In many works of political philosophy, Hebrew tradition began to overshadow Greek and Roman sources that rose to prominence during the Renaissance. The consequences can hardly be overstated.

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Third Reading

San Diego Sarah  •  Link

The Oxford Dictionary of National Biography today updated its lengthy entry for John Selden MP.
You can read it, free, for 7 days before it disappears behind their paywall.

This is their review of Mare Clausum:

The second edition of "The Titles of Honor" provided sophisticated historical support for John Selden's interpretation of the mixed monarchy of England, not least by placing it in a plausible, equally well-supported context of European ancient constitutions. It portrayed the continual calling of parliaments as a necessary part of English governance.

In the 1630s King Charles was looking for more acceptable advice, so John Selden MP, encouraged by courtiers, presented a peace offering, "Mare clausum" (1635), which defended British sovereignty over a wide expanse of sea.
First written about 1619 and revised to take account of the minimalist theory of natural law contained in Hugo Grotius' "De jure belli ac pacis" (1625), "Mare clausum" combined a sophisticated theoretical discussion of law with a partisan, well-documented history of the exercise of maritime dominion.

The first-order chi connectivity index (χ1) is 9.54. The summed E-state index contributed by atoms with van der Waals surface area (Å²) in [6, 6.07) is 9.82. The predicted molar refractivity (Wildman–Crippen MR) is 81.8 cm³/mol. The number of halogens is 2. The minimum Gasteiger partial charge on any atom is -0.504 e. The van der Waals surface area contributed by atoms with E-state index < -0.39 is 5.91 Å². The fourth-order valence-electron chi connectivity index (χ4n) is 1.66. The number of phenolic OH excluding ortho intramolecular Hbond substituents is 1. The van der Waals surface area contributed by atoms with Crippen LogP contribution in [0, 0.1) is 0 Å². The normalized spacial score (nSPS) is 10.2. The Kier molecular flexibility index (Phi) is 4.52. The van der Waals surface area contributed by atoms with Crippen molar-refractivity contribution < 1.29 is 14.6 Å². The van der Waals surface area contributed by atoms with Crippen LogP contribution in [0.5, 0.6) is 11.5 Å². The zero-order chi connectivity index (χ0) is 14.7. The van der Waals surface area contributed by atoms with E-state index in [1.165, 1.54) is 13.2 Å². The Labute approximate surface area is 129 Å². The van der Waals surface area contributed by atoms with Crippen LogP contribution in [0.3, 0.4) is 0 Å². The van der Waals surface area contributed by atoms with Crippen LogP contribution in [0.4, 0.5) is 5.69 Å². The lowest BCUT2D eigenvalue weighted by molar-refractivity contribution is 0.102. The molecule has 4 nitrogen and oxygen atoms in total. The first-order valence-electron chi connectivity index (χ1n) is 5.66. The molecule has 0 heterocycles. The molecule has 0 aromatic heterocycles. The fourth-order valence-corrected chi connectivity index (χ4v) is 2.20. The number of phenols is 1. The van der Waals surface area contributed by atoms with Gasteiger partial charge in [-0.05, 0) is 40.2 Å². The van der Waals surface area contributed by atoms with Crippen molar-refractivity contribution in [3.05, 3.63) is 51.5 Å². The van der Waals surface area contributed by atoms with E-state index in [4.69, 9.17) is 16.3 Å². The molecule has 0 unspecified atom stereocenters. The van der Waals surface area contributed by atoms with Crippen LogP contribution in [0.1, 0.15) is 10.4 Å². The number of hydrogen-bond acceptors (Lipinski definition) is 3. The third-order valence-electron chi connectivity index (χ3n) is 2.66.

Book 1 argued: 'That the Sea, by the Law of Nature or Nations, is … capable of private Dominion or proprietie as well as Land'.
Book 2 argued: 'That the King of Great Britain is Lord of the Sea flowing about, as an inseparable and perpetual Appendant of the British Empire'.

The structure reflected Selden's view of the link between theory and history, law and fact: the capability of dominion arose to a significant extent from the evidence of dominion exercised over the sea in the past.

To challenge the assumptions of those who supported free trade on open waters, "Mare clausum" started with definitions of 'sea' (which included the oceans and seas nearly surrounded by land) and 'dominion', and discussion of the nature of 'law'.
The binding law of nations and the law of God as revealed in scripture, although 'reputed by men to be unchangable', became enforceable only through 'Additions or Inlargements', which included the interpretations of judges and commentators.